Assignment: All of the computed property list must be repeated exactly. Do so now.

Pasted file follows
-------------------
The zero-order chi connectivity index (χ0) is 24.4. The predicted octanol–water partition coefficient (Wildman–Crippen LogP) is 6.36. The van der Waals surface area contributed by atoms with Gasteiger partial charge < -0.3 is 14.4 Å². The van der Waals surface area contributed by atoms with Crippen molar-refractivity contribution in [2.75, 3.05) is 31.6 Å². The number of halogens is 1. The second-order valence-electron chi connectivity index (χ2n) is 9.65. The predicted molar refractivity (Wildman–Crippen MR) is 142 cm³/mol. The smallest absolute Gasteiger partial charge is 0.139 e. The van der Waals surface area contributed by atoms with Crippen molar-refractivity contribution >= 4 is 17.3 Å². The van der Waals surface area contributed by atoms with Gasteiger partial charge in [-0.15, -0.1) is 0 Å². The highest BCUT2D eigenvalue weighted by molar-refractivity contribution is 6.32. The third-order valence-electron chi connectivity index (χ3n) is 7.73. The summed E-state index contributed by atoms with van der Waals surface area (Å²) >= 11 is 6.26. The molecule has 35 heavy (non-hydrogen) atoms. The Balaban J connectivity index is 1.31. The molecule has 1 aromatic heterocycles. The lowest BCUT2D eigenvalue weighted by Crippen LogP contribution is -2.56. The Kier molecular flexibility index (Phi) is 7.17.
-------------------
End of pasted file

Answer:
The zero-order chi connectivity index (χ0) is 24.4. The predicted octanol–water partition coefficient (Wildman–Crippen LogP) is 6.36. The van der Waals surface area contributed by atoms with Gasteiger partial charge < -0.3 is 14.4 Å². The van der Waals surface area contributed by atoms with Crippen molar-refractivity contribution in [2.75, 3.05) is 31.6 Å². The number of halogens is 1. The second-order valence-electron chi connectivity index (χ2n) is 9.65. The predicted molar refractivity (Wildman–Crippen MR) is 142 cm³/mol. The smallest absolute Gasteiger partial charge is 0.139 e. The van der Waals surface area contributed by atoms with Crippen molar-refractivity contribution >= 4 is 17.3 Å². The van der Waals surface area contributed by atoms with Gasteiger partial charge in [-0.15, -0.1) is 0 Å². The highest BCUT2D eigenvalue weighted by molar-refractivity contribution is 6.32. The third-order valence-electron chi connectivity index (χ3n) is 7.73. The summed E-state index contributed by atoms with van der Waals surface area (Å²) >= 11 is 6.26. The molecule has 35 heavy (non-hydrogen) atoms. The Balaban J connectivity index is 1.31. The molecule has 1 aromatic heterocycles. The lowest BCUT2D eigenvalue weighted by Crippen LogP contribution is -2.56. The Kier molecular flexibility index (Phi) is 7.17.